Most importantly, though, the V2 beautifully captures the breathy qualities of Sara K’s voice—and in particular her uncanny ability to sound both ethereal and yet earthy at the same time—without any sort of false high frequency spotlighting or etching. As a result, then, Sara K’s voice sounds by turns self assured, inquisitive, wistful, and evocative, but is never forced or overwrought. As I listened to ‘Something More’ (and other tracks on the same album) I couldn’t help but think to myself, “Now this is how Sara K’s voice really ought to sound on all good hi-fi equipment, but rarely does in practice.”
One other noteworthy point is that the HE1000 V2 retains three of the qualities we liked best in the original HE1000—namely, its ability to tease out the overlapping layers of multi-track studio recordings with zero congestion, its killer bass (replete with exceptional depth, impact, and pitch definition), and its highly expressive dynamics. All three of these qualities are very much in evidence on Hell or High Water, often making the listening experience feel like the sonic equivalent of going on a shopping spree in Aladdin’s cave of many treasures.
The weight reduction of the HE1000 V2 is a welcome improvement that’s noticeable from the moment you first put on the headphones. Personally, the original HE1000 never seemed overly heavy to me, but the new V2 model is now such a featherweight that you can wear it for hours and hours on end without any neck strain or fatigue whatsoever. Even so, I would suggest that listeners take breaks every couple of hours, just to let their ears ‘breathe’ for a bit in the outside air. The revised ear pad’s new polyester fabric touch-surfaces, though less overtly plush than the old pad’s velour surfaces, are quite comfortable and do a good job of wicking away moisture. More to the point, they also appear, as advertised, to have helped improve the headphone’s overall sonic transparency.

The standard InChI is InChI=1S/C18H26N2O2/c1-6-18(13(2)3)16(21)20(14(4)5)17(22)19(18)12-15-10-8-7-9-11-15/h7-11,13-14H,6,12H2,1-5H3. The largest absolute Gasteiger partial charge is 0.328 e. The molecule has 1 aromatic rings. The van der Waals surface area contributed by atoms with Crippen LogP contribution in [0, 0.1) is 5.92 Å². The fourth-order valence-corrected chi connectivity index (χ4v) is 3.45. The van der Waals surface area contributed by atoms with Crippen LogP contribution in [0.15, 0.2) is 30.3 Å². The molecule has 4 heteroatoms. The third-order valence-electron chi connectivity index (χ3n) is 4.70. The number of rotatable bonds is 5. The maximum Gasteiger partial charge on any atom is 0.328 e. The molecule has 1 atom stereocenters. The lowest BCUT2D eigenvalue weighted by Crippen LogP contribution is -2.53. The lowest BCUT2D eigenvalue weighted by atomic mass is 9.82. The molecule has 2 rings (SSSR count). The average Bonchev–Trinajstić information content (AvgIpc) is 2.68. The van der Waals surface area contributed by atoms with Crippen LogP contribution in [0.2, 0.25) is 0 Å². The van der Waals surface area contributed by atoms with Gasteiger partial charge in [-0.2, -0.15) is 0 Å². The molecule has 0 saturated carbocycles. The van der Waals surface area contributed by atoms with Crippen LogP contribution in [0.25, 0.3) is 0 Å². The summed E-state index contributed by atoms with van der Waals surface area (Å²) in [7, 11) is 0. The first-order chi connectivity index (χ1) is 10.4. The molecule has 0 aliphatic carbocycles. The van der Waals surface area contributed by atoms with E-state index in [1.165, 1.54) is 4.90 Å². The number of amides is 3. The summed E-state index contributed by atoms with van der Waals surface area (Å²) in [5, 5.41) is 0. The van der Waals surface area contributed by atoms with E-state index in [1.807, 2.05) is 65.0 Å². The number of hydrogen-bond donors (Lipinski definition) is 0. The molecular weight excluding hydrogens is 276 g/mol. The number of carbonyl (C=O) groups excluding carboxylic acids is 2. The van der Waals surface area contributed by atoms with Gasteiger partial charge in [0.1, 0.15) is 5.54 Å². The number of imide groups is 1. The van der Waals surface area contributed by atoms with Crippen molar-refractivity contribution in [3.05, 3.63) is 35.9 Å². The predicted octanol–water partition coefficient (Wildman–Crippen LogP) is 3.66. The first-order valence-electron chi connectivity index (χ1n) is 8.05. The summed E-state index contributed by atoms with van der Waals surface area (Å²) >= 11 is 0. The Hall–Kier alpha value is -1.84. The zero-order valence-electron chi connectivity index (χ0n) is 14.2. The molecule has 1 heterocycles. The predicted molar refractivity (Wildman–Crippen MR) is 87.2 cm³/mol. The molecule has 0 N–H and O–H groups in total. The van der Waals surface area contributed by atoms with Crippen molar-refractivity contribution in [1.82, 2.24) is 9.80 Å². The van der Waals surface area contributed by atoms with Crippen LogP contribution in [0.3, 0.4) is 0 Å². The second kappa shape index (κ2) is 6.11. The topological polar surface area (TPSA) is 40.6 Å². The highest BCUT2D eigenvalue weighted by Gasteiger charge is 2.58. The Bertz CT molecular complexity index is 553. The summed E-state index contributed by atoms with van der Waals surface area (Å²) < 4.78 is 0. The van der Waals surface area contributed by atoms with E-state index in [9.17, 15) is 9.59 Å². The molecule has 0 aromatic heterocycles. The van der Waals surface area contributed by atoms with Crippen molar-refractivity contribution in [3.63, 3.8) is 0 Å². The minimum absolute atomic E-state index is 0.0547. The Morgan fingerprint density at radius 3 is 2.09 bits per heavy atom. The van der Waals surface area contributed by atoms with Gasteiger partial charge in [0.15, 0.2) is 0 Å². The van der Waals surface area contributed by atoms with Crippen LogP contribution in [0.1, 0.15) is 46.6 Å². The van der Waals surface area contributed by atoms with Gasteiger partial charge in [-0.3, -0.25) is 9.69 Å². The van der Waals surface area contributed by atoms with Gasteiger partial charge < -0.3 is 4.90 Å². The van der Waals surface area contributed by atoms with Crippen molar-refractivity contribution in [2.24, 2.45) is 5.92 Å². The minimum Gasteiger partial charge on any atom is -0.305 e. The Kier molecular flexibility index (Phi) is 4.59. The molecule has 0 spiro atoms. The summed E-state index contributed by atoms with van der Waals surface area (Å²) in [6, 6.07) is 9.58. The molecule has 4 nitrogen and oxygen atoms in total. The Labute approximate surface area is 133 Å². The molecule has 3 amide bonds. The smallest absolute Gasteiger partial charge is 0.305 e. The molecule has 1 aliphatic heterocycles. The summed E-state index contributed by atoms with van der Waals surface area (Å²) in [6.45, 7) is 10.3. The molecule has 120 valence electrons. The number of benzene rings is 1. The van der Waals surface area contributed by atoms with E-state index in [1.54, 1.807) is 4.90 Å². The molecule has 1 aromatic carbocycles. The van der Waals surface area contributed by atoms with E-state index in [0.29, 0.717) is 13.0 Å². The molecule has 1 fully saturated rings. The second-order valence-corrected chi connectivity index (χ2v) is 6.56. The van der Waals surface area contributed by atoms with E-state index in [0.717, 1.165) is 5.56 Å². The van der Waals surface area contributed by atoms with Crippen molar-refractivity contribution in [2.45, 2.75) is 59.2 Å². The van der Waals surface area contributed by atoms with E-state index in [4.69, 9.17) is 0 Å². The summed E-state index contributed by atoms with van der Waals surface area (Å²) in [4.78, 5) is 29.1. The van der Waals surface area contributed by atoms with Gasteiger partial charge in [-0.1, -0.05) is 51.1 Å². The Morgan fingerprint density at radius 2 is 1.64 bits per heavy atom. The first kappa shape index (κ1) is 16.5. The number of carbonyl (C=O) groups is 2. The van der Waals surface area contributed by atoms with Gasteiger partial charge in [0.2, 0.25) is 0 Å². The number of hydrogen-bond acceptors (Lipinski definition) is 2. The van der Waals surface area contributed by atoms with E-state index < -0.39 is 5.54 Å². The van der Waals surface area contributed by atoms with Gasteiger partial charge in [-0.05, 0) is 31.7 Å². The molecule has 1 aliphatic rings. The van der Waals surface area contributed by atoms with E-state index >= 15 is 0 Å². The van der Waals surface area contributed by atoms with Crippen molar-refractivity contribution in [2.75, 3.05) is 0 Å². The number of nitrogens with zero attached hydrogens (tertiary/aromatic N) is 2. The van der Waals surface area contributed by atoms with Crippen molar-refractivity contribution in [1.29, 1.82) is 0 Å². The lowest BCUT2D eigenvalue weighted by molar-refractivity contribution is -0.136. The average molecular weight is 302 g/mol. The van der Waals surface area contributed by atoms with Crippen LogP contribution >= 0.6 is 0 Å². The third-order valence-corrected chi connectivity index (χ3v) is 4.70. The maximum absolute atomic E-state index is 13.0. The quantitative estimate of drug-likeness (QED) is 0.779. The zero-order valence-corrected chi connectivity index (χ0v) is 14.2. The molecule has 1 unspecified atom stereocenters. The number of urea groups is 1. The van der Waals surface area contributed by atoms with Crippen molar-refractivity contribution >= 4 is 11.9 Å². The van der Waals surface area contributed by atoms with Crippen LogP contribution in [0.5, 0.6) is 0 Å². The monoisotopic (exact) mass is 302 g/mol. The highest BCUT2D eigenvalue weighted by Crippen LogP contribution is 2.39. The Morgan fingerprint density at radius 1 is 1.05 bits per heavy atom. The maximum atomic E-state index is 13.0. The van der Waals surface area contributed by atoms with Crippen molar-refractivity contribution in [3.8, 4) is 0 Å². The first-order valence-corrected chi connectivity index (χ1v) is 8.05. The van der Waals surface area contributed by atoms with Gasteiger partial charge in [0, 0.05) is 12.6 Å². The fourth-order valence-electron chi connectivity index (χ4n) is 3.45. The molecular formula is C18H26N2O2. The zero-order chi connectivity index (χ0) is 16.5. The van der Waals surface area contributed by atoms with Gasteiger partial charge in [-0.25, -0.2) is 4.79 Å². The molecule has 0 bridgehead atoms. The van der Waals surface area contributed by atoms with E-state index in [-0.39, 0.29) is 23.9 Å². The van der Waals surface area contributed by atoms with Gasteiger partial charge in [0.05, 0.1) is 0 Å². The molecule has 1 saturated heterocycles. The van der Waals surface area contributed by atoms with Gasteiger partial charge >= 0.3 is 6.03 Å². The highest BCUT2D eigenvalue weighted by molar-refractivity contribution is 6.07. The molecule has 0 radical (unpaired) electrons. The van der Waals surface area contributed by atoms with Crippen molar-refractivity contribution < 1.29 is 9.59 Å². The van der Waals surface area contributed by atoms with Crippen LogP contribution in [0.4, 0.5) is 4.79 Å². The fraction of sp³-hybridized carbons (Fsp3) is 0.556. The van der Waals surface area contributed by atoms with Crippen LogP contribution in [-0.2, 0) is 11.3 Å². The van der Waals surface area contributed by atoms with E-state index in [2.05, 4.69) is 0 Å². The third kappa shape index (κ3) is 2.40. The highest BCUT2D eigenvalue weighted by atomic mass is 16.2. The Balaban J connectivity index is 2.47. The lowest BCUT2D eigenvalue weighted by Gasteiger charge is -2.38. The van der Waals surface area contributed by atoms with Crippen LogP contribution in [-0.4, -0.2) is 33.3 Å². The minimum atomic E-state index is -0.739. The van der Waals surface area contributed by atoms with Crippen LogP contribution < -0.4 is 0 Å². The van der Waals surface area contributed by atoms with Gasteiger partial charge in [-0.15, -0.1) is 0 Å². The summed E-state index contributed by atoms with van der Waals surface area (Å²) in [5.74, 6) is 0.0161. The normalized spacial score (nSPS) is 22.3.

In the Hi-Fi+ issue 137 review of the original Edition X we called the product “a very high resolution headphone in its own right, but one that manages to stay just to the right side of the sonic pleasure vs. pain boundary lines.” That same statement could also apply to the Edition X V2, but with one critical distinction: namely, the fact that the V2 model shows across-the-board improvements in terms of overall resolution and openness. The illusion is that there is an imaginary control knob labelled “Be Present with the Music” and that, in switching from the original Edition X to the Edition X V2, that knob has been turned up from about 9 to a solid 11 (or maybe 12).
To appreciate what I mean, try listening to a well-recorded jazz track such as ‘Walter Pigeon’ from percussionist Gene Jackson, bassist Eddie Gomez, and guitarist John Abercrombie’s Structures [Chesky, 24/96], noting carefully how each of the three instruments are brought into play. The track opens with Gomez playing a gentle arco line on his acoustic bass, accompanied by delicate and widely spaced chords softly strummed on Abercrombie’s guitar. Gomez’ lines range way up high into a register most listeners would associate with a cello rather than a bass, but subliminal low frequency details, neatly rendered the Edition X V2, convey the fact that the instrument’s wooden body is much larger than that of any cello. At the same time, Abercrombie’s guitar produces a gorgeous, honey-hued tone that can only be described as sounding ‘liquid’. But then, at about the 1:10 mark, the personality of the song shifts: Gomez begins playing more forcefully and pizzicato-style, Abercrombie moves to play more pointed individual notes, and Jackson joins in with almost indescribably delicate brushwork on his cymbals and the heads of his drums. There’s so much low-level textural and transient information at hand that many transducers turn it into a well-intended blur, but the Edition X V2, with its new-found reservoirs of transparency, instead pulls the listener into closer and more focused contact with the music.